The Chronicle Herald article says that one of the dogs - a rottweiller - was actually screaming out in pain when the SPCA special constables were on scene at Ms. Robert's home - and the other dog had a large tumour on his chest that was making it difficult for him to breathe.

What a visual this gives you, doesn't it?  Can you imagine living in a place where these 2 sentient beings are living there with you?  Where these two living beings are breathing the same air and being in such pain - and you are just letting it continue?

This woman was in charge of these 2 animals - they depended on her for their survival and she allowed them to continue to suffer in silence.  All because she didn't feel like she had the money to pay for their veterinary care.

And that brings up the question that we all face at one time or another - can we afford to keep the animals that we live with?

I have a bichon frise who I've had since he was six months old - a rescue from a puppy mill so he has horrible genetics and in the last year I've had both of his knees replaced - it has cost me $8,000 and I'm on a fixed income - I can't afford that - so I remortgaged my home, sold pretty much everything that wasn't tied down and put the rest on a credit card which I'll be paying off for the rest of my life - at the same time one of my other dogs has also been sick which has cost quite a bit of money and added to my financial woes.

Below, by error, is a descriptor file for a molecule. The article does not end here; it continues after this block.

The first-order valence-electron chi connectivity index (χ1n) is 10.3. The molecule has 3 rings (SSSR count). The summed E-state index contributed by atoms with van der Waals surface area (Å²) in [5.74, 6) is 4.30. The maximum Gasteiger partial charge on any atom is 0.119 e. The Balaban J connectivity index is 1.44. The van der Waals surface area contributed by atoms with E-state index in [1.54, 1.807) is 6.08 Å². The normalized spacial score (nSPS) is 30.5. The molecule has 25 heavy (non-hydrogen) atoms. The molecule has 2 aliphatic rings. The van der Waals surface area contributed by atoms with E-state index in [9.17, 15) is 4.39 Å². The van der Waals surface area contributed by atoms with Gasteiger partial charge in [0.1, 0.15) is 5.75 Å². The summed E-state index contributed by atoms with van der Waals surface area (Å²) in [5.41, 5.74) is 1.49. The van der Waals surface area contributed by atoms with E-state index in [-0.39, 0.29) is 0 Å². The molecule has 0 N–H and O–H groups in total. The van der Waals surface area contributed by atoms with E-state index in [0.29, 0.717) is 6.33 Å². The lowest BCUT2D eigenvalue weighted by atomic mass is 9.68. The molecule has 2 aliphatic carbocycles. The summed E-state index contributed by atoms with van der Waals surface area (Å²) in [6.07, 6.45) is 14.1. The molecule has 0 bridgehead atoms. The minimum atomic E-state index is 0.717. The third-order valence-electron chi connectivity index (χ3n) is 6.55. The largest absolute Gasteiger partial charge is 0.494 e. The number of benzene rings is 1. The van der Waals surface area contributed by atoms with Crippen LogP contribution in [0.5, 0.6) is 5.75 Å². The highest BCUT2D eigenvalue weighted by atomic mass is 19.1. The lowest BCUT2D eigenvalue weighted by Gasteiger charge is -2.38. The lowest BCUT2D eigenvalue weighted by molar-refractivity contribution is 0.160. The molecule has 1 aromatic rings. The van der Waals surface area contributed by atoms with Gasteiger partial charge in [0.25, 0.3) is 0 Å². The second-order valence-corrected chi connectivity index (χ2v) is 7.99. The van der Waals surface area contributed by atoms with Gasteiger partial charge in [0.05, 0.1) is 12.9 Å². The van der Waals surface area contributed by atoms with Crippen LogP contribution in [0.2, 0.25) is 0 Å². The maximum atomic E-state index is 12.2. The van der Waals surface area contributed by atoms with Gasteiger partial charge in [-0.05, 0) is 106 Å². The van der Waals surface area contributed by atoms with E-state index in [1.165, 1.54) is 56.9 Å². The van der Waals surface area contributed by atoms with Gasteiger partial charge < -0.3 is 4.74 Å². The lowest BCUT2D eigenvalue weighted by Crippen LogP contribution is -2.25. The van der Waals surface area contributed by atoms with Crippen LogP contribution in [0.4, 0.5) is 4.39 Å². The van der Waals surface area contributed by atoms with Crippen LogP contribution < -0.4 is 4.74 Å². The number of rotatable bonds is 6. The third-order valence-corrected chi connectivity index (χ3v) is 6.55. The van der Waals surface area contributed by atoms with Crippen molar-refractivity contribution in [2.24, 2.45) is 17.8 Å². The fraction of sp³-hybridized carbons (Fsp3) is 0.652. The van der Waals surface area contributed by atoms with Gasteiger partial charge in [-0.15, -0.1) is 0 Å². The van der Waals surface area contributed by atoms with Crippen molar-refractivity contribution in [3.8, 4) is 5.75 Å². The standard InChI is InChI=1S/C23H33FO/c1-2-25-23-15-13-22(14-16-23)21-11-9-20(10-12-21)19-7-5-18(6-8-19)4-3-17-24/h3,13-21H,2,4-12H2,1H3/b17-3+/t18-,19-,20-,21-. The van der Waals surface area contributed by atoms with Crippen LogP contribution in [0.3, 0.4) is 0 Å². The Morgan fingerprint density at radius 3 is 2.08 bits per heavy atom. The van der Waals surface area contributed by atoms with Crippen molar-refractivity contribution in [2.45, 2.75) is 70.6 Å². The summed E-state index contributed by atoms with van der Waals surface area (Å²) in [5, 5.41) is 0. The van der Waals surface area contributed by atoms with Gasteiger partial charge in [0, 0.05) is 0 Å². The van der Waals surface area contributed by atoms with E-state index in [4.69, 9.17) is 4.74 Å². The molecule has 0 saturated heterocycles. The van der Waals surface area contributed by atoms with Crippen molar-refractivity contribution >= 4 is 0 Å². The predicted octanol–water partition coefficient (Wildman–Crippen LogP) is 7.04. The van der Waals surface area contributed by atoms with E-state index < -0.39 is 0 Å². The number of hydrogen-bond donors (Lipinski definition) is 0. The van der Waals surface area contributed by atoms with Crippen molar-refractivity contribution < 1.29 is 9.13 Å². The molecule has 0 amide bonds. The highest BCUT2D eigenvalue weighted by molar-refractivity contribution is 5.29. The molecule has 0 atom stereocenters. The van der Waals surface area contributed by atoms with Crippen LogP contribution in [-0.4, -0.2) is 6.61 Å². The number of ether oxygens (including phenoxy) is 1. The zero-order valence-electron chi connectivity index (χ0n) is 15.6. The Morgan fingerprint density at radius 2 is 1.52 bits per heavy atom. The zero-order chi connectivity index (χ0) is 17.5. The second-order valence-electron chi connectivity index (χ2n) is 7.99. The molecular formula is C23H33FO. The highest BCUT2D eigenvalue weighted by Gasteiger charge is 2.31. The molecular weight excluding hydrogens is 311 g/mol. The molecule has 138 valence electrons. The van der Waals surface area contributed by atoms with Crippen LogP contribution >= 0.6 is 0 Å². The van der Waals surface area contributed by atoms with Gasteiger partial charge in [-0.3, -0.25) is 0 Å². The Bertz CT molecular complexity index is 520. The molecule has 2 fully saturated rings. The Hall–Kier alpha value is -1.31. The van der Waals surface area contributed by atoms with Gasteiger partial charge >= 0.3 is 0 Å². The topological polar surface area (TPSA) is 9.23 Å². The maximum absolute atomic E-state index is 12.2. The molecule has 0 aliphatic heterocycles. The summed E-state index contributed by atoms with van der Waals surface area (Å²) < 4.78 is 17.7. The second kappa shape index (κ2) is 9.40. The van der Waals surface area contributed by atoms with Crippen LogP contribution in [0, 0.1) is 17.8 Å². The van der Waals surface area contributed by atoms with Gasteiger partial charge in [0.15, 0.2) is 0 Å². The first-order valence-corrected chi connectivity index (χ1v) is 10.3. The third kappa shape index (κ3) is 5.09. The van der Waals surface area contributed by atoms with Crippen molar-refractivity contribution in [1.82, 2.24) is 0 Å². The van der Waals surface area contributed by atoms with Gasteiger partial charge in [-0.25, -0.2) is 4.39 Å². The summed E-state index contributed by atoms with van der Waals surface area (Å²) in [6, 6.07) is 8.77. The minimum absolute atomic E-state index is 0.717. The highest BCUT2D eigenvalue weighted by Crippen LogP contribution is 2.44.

But I am willing to spend that money and I"d do it again - what's the alternative? Watching my poor little dog who depends on me lose the ability to walk?  That would be absolutely cruelty.

When you are faced with a medical crisis with your dog there are things that can be done - you can be like me and sell personal possessions you don't need, you could look to family members to see if they'll lend you money, you could have yard sales and sell baked goods, you could do something major and remortgage your house (which I did), you could do what a lot of people do and start a gofundme to raise funds and fundraise for your vet bills, there are also a lot of vets offices that offer financing for vet bills now - so you can do that and pay off the vet bill over time.

And then the last alternative is - giving up your animal(s) to the NS SPCA - if after all of these suggestions your animal still is not receiving the veterinary care they need to live their life healthily - then you are committing cruelty to your animal and something needs to be done - you cannot continue to do that to your animal.